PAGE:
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Caleb Gedemer

"Woah, Lot of Items You've Got There" — Zoroark-GX / Garbodor Revamped

Time for Zoroark-GX / Garbodor to take its place as the best deck in the format Is there anything it can do to better adapt for the coming Celestial Storm?

07/28/2018 by Caleb Gedemer

Stéphane Ivanoff won the North American International Championship with a very standard Zoroark-GX / Garbodor list, a deck that many players, myself included, wrote off before this event. This deck was slept on to epic proportions going in, obviously, and going forward I think that’s going to change. Garbodor has been written off in Standard for a while and it’s a hard card to play around having to incorporate Item limitation as well as Ability usage. Zoroark-GX is a fan favorite and almost everyone loves playing it. I think this is the deck to beat going into Worlds. Buzzwole decks died down in this event so that will be a very important trend to monitor going into Worlds. If Buzzwole can’t recover from its positioning right now than I think we will see some major changes for Worlds, including Zoroark-GX dominance, making it the deck to beat in general.

While Ivanoff didn’t deviate from the tried and true approach to playing Zoroark-GX / Garbodor, moving forward there are some important changes that I think should be made to shore up your matchup against opposing Zoroark-GX decks, something the Garbodor variant has struggled against in the past since Zoroark-GX decks can play around both Garbodor quite easily.

Keeping Buzzwole down has everything to do with this deck’s continued success and the release of Rayquaza-GX should only prevent Buzzwole from coming back. The biggest thing to be aware of here is that Trashalanche is only getting better with the release of Celestial Storm. Rayquaza-GX is all the rage and it simply cannot beat a Garbodor with Trashalanche, trust me, I’ve tried just about everything. The unique randomness of Stormy Winds makes it so that you’ll never know if you’re going to discard Items, or something that else you’d rather be relieving yourself of…

While Garbotoxin is inherently strong I’ll be sharing my own take on the deck, which may or may not be playing that specific Garbodor, even. There is a different approach you can incorporate to improve some very important matchups that is better overall based upon my testing so far. As of now I think this is my play for Worlds, so you better believe this is going to be worth the read.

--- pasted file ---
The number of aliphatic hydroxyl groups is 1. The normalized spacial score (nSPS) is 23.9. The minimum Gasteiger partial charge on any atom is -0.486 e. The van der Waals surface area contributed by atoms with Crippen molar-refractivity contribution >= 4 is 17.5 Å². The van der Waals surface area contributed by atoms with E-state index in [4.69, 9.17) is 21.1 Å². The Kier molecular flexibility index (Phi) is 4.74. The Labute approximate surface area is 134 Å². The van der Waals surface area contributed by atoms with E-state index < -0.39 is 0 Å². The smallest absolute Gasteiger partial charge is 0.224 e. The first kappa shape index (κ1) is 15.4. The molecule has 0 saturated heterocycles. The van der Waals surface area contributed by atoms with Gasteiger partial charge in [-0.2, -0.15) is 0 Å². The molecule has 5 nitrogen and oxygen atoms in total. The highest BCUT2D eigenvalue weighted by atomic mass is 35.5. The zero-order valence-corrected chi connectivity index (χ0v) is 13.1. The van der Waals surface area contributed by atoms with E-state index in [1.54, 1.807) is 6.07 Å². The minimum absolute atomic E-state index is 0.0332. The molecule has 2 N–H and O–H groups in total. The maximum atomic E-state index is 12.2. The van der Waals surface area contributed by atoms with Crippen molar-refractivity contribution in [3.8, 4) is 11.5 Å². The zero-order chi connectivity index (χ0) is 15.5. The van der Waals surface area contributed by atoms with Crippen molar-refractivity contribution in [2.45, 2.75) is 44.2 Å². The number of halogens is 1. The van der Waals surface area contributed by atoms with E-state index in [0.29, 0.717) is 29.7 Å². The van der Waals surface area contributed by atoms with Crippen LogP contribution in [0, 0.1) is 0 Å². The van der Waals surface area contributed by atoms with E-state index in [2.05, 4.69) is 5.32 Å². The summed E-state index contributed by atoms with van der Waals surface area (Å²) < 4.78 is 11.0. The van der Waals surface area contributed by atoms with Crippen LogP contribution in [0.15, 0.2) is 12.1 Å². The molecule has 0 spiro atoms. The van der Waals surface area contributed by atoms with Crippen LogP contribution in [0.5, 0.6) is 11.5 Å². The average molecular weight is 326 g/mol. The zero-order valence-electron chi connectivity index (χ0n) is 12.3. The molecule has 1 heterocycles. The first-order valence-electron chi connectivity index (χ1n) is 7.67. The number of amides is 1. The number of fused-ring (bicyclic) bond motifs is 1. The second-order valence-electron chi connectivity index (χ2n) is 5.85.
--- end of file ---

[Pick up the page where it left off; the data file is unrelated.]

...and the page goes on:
I want to start this piece with the original list, the one that Ivanoff used to great success, and talk about my progression away from into this new blend of a deck that I think will be primed for big success come Worlds. That’s enough talk, let’s get right to it… Enjoy!


Four Zorua SLG

You always want four of these little guys in every Zoroark-GX deck.

Four Zoroark-GX

I’ve messed with lower counts of Zoroark-GX in this deck but that deviates from the entire concept here, to consistently set up and punish your opponent in a variety of different ways, including, but not limited to, Ability lock and Item use. Riotous Beating is a formidable attack, one that you will also frequently use in hopes to soften things up and address lower HP threats like an opposing Zorua, for instance.

Three Trubbish BKP

This has felt like the right count of Trubbish for some time. You don’t prioritize Garbodor over Zoroark-GX in this deck, even though it is equally important, and Zoroark-GX thrives with multiple copies on your Bench. That being said, when you’re prioritizing finding Zorua early as opposed to Trubbish, you’re not even going to have the Bench space to throw more than two Trubbish down at a time. With a Rescue Stretcher in the deck you don’t need more than three as you’ll have a spare (in case of an early Knockout or Prizing) as well as that Pokemon recovery with the Rescue Stretcher.

Two Garbodor GRI

The same sort of thing applies here, although a third Garbodor would be nice. In its place, however, I would almost always play a second Rescue Stretcher and that quite frankly isn’t necessary. Two Garbodor is really all you need since you’re going to be turning your Trubbish into the Garbodor with Garbotoxin much of the time. The two spare Trubbish that you’ll have if you do complete that Evolution can be Evolved into Trashalanche.

One Garbodor BKP

I don’t currently play this in my own list, which I’m going to cover later, but Garbotoxin can be instrumental in beating mirror matches against other Zoroark-GX decks and other Ability-based decks. The best thing about Garbodor is that it’s randomly good against the unknown… Most rogue decks that pop up are almost always Ability-based so having a way to shut that down is always super important. Malamar decks become super easy with the inclusion of this trash heap, as well as other decks like Gardevoir-GX becoming a little easier. Regardless, there are a lot of decks this is good against but it can be destructive to your strategy… I think there is a better way to beat opposing Zoroark-GX decks, and I’ll cover that shortly.

Three Tapu Lele-GX

I would always play more Basic Pokemon in this deck before playing more copies of Brigette and while I would like another Brigette, three Tapu Lele-GX is incredibly important. You can find all of the Supporters you play as well as the standard first turn play: Brigette. Tapu Lele-GX doubles as a solid attacker in a pinch, dealing 40 damage right off the bat for a single Double Colorless Energy. It’s often your best answer to a Lycanroc-GX, a scary Pokemon that this deck can struggle to deal with. I think I would play a fourth Tapu Lele-GX before playing another Brigette in this deck since it’s always nice to have more Basic Pokemon to do more damage with Riotous Beating.